TASSAJARA VALLEY -- One of Betty Casey's fondest memories of her time as a young student at the Tassajara One-Room School House come from happy times she and her classmates would celebrate springtime by rolling around there on the tall green grass.
Back then, all the girls had to wear dresses, "and we would get grass stains on our clothes," she said, laughing. But it was also the place they learned the three R's of reading, writing and arithmetic and sang out songs with the lone teacher of 16 students of varying grades.
"We enjoyed our experience -- and we like telling people about it," she said.
The school operated as a one-room school from 1889 to 1946, and it is still standing on its orginal site in rural Contra Costa County, east of Danville, in restored condition at 1650 Finley Road.
And as one of the last living students to attend it, Casey, now 77, said the site continues to be a vital link to the past.
"I think that little school is the jewel of the valley," Casey said. "It's a little one-room schoolhouse with wooden floors, and it's picture postcard perfect ... with the bell on top and the flag pole out front. You should take a ride out there and see it."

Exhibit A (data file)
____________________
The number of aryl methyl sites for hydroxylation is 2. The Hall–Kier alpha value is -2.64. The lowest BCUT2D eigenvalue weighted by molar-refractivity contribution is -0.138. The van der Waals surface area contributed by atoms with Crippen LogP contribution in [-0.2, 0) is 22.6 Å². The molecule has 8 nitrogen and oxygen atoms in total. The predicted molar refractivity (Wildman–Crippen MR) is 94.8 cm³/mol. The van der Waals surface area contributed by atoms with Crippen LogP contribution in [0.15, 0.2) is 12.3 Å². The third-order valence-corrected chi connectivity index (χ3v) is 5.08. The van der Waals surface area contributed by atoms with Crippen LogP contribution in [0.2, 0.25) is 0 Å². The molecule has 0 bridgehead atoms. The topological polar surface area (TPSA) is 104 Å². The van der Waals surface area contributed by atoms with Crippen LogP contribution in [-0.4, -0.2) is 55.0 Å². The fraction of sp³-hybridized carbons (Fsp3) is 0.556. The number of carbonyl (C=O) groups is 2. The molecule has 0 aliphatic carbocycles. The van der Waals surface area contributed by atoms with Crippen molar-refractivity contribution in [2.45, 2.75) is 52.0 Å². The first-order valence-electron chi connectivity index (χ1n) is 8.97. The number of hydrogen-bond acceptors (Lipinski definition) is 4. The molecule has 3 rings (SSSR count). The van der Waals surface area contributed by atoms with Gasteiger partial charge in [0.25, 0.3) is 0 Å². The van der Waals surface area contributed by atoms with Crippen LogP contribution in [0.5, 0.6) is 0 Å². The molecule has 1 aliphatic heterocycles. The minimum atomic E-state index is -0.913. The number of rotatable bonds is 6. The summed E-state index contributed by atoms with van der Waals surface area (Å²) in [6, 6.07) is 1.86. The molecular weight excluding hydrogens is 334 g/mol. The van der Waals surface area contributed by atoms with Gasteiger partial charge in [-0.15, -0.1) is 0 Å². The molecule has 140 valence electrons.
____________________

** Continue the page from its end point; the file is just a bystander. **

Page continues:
And chances are that Casey will get her wish for flocks of visitors, who'll come to appreciate it, too. The State Historical Resources Commission, a nine-member review board responsible for registering and preserving California's cultural history, voted unanimously on Feb. 7 to recommend the Tassajara One-Room School for the National Register of Historic Places. The National Park Service has 45 days to approve the nomination, but there's a more than 90 percent likelihood it will be officially approved, said Jay Correia, a state historian for California State Parks' Office of Historic Preservation.
"When you look at the millions of buildings, it's fairly prestigious," he said. And to meet the criterion of the National Register, "it says this property counts and is worth saving and deserves to be protected."
The Museum of the San Ramon Valley, that took over ownership and management of the old school in October 2012, put in the application and request to the state last fall to be considered for the high historical distinction. It will make for Danville's third landmark on the National Register. Tao House, playwright Eugene O'Neill's Danville home, was listed in 1971 and the Southern Pacific Railroad Depot was listed in 1994.
"It's the only outstanding one-room school room in Contra Costa County, so we wanted to preserve that building because it's a very cool building," said Jerry Warren, the museum's president of the board of directors.
The building, which served as a grammar school for 57 years, almost didn't survive after it shuttered its doors, he said. In fact, it withstood neglect, vandalism and disrepair until 1970, when the Tassajara Fire District -- which later merged with the San Ramon Valley Fire Protection District-- was formed. Its board agreed to take over the school and restored it for community meetings, fundraisers, dances, graduations, annual picnics and the like.